near its maximum recommended pressure gives the lowest rolling
resistance; but also produces the harshest ride. High pressures work
best on smooth, dry pavement. Very low pressures, at the bottom of
the recommended pressure range, give the best performance on
smooth, slick terrain such as hard-packed clay, and on deep, loose
surfaces such as deep, dry sand. Tyre pressure that is too low for your
weight and the riding conditions can cause a puncture of the tube
by allowing the tyre to deform sufficiently to pinch the inner tube
between the rim and the riding surface.
1. Your bicycle has been equipped with tyres which the bike’s
manufacturer felt were the best balance of performance and value
for the use for which the bike was intended. The tyre size and pressure
rating are marked on the sidewall of the tyre. CAUTION: Pencil type
automotive tyre gauges and gas station air hose pressure settings can
be inaccurate and should not be relied upon for consistent, accurate
pressure readings. Instead, use a high quality dial gauge.
Some special high-performance tyres have unidirectional treads: their
tread pattern is designed to work better in one direction than in the
other. The sidewall marking of a unidirectional tyre will have an arrow
showing the correct rotation direction. If your bike has unidirectional
tyres, be sure that they are mounted to rotate in the correct direction.
WARNING! NEVER INFLATE A Tyre BEYOND THE MAXIMUM PRESSURE
MARKED ON THE Tyre’S SIDEWALL. EXCEEDING THE RECOMMENDED
MAXIMUM PRESSURE MAY BLOW THE Tyre OFF THE RIM, WHICH COULD
CAUSE DAMAGE TO THE BIKE AND INJURY TO THE RIDER AND OTHERS. THE
BEST WAY TO INFLATE A BICYCLE Tyre TO THE CORRECT PRESSURE IS WITH A
BICYCLE PUMP. GAS STATION AIR HOSES MOVE A LARGE VOLUME OF AIR
VERY RAPIDLY, AND WILL RAISE THE PRESSURE IN YOUR Tyre VERY RAPIDLY. WE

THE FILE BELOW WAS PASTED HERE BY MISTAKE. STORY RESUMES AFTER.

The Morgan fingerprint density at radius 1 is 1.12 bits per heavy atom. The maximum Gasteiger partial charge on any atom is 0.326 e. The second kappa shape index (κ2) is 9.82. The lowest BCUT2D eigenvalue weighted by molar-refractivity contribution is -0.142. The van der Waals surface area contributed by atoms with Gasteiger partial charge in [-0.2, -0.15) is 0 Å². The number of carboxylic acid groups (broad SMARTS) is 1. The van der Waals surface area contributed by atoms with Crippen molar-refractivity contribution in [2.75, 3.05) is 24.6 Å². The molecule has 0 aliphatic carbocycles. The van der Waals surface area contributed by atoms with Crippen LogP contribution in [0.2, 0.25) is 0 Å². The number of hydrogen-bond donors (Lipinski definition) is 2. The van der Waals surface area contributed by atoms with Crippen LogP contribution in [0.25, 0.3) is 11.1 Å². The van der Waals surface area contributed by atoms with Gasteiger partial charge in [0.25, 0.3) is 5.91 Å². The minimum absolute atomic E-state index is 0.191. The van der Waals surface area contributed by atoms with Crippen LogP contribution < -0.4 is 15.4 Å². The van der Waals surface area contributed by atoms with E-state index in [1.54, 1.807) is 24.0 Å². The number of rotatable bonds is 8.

DO NOT RECOMMEND USING GAS STATION AIR HOSES.
2. The tyre valve allows air to enter the tyre’s inner tube under
pressure, but doesn’t let it back out unless you want it to. There are
primarily two kinds of bicycle tube valves: The Schraeder Valve and
the Presta Valve. The bicycle pump you use must have the fitting
appropriate to the valve stems on your bicycle. The Schraeder is
like the valve on a car tyre, this is the type of valve stem you should
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have on your bike. To inflate a Schraeder valve tube, remove the
valve cap and push the air hose or pump fitting onto the end of
the valve stem. To let air out of a Schraeder valve, depress the
pin in the end of the valve stem with the end of a key or other
appropriate object.
Schraeder valve
Reflectors
Your bike is supplied with one front (white), one rear (red), two wheel
(white) reflectors and four pedal (orange) reflectors. These are an
important safety and legal requirement, and should remain securely
fitted and in good condition at all times. Periodically, inspect all
reflectors, brackets and mounting hardware for signs of wear or
damage. Replace immediately if damage is found. Some bicycles will
require you to install your reflectors onto your bicycle. Please refer to the
following section for instructions on all types of bicycle reflectors.
Presta valve
WARNING! REFLECTORS ARE IMPORTANT SAFETY DEVICES WHICH
ARE DESIGNED AS AN INTEGRAL PART OF YOUR BICYCLE. FEDERAL
REGULATIONS REQUIRE EVERY BICYCLE TO BE EQUIPPED WITH FRONT,
REAR, WHEEL, AND PEDAL REFLECTORS. THESE REFLECTORS ARE DESIGNED
TO PICK UP AND REFLECT STREET LIGHTS AND CAR LIGHTS IN A WAY THAT
HELPS YOU TO BE SEEN AND RECOGNISED AS A MOVING CYCLIST. CHECK
REFLECTORS AND THEIR MOUNTING BRACKETS REGULARLY TO MAKE SURE
THEY ARE CLEAN, STRAIGHT, UNBROKEN AND SECURELY MOUNTED. HAVE
YOUR DEALER REPLACE DAMAGED REFLECTORS AND STRAIGHTEN OR
TIGHTEN ANY THAT ARE BENT OR LOOSE.
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Fork mount reflectors
First insert one washer onto the hex bolt and insert hex bolt through the
reflector bracket and then through the fork. Next, insert a second washer
onto the bolt and thread a hex nut onto the bolt behind the fork. Tighten
bolts until snug, making sure the reflector is in an upright position.
Front reflector mount on handlebar
1. Remove the clamp screw from the reflector bracket.
2. Push open the bracket loop and slide in over the handlebar tube.
If there is a sizing insert included with the bracket, please be sure it
is inside the clamp loop before mounting.
3. Position the reflector bracket on the handlebar between the grip
and crossbar, about 5” from the end of the handlebar.
4. Tighten the clamp screw securely.
CAUTION: Be sure the reflector is vertical to the ground. If the reflector